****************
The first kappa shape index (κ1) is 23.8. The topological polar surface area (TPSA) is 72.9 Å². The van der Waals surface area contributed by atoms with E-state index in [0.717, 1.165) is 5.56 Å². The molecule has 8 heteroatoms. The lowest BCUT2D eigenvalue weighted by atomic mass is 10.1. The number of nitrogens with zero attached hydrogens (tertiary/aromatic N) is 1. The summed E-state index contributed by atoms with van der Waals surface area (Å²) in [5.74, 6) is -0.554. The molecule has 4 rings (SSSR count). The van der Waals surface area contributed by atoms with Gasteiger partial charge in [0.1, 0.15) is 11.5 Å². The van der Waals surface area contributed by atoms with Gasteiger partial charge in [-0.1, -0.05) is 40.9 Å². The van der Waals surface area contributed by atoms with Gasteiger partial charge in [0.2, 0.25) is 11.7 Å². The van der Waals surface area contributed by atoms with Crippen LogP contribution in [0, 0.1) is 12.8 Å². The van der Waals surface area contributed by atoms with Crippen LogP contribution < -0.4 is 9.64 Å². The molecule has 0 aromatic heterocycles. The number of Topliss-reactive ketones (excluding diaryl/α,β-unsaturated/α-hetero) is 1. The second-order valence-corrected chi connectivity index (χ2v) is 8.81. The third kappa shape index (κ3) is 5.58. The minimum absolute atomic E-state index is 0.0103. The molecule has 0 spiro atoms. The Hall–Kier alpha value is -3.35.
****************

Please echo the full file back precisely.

The first kappa shape index (κ1) is 23.8. The topological polar surface area (TPSA) is 72.9 Å². The van der Waals surface area contributed by atoms with E-state index in [0.717, 1.165) is 5.56 Å². The molecule has 8 heteroatoms. The lowest BCUT2D eigenvalue weighted by atomic mass is 10.1. The number of nitrogens with zero attached hydrogens (tertiary/aromatic N) is 1. The summed E-state index contributed by atoms with van der Waals surface area (Å²) in [5.74, 6) is -0.554. The molecule has 4 rings (SSSR count). The van der Waals surface area contributed by atoms with Gasteiger partial charge in [0.1, 0.15) is 11.5 Å². The van der Waals surface area contributed by atoms with Gasteiger partial charge in [-0.1, -0.05) is 40.9 Å². The van der Waals surface area contributed by atoms with Gasteiger partial charge in [0.2, 0.25) is 11.7 Å². The van der Waals surface area contributed by atoms with Crippen LogP contribution in [0, 0.1) is 12.8 Å². The van der Waals surface area contributed by atoms with Crippen LogP contribution < -0.4 is 9.64 Å². The molecule has 0 aromatic heterocycles. The number of Topliss-reactive ketones (excluding diaryl/α,β-unsaturated/α-hetero) is 1. The second-order valence-corrected chi connectivity index (χ2v) is 8.81. The third kappa shape index (κ3) is 5.58. The minimum absolute atomic E-state index is 0.0103. The molecule has 0 spiro atoms. The Hall–Kier alpha value is -3.35.